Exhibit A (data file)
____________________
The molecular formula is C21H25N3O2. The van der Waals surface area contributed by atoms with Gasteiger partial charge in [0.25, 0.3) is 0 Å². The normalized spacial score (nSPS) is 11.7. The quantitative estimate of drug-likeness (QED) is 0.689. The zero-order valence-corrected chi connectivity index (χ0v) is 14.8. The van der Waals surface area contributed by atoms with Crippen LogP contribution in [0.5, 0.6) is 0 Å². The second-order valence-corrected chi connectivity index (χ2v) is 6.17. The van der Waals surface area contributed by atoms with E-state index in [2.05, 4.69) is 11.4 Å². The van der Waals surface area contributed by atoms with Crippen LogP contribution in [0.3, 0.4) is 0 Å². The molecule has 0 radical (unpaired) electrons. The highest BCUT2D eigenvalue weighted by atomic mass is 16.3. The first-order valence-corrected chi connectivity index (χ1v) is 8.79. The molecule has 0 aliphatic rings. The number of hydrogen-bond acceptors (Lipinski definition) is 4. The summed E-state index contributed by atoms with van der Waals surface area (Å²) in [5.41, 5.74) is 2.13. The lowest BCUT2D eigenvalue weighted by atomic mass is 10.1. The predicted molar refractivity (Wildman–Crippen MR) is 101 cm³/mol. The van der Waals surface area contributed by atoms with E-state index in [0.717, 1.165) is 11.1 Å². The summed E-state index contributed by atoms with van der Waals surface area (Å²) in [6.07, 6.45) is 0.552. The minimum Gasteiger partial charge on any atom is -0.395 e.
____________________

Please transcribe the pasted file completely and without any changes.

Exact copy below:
The molecular formula is C21H25N3O2. The van der Waals surface area contributed by atoms with Gasteiger partial charge in [0.25, 0.3) is 0 Å². The normalized spacial score (nSPS) is 11.7. The quantitative estimate of drug-likeness (QED) is 0.689. The zero-order valence-corrected chi connectivity index (χ0v) is 14.8. The van der Waals surface area contributed by atoms with Crippen LogP contribution in [0.5, 0.6) is 0 Å². The second-order valence-corrected chi connectivity index (χ2v) is 6.17. The van der Waals surface area contributed by atoms with E-state index in [2.05, 4.69) is 11.4 Å². The van der Waals surface area contributed by atoms with Crippen LogP contribution in [0.3, 0.4) is 0 Å². The molecule has 0 radical (unpaired) electrons. The highest BCUT2D eigenvalue weighted by atomic mass is 16.3. The first-order valence-corrected chi connectivity index (χ1v) is 8.79. The molecule has 0 aliphatic rings. The number of hydrogen-bond acceptors (Lipinski definition) is 4. The summed E-state index contributed by atoms with van der Waals surface area (Å²) in [5.41, 5.74) is 2.13. The lowest BCUT2D eigenvalue weighted by atomic mass is 10.1. The predicted molar refractivity (Wildman–Crippen MR) is 101 cm³/mol. The van der Waals surface area contributed by atoms with E-state index in [0.717, 1.165) is 11.1 Å². The summed E-state index contributed by atoms with van der Waals surface area (Å²) in [6.07, 6.45) is 0.552. The minimum Gasteiger partial charge on any atom is -0.395 e.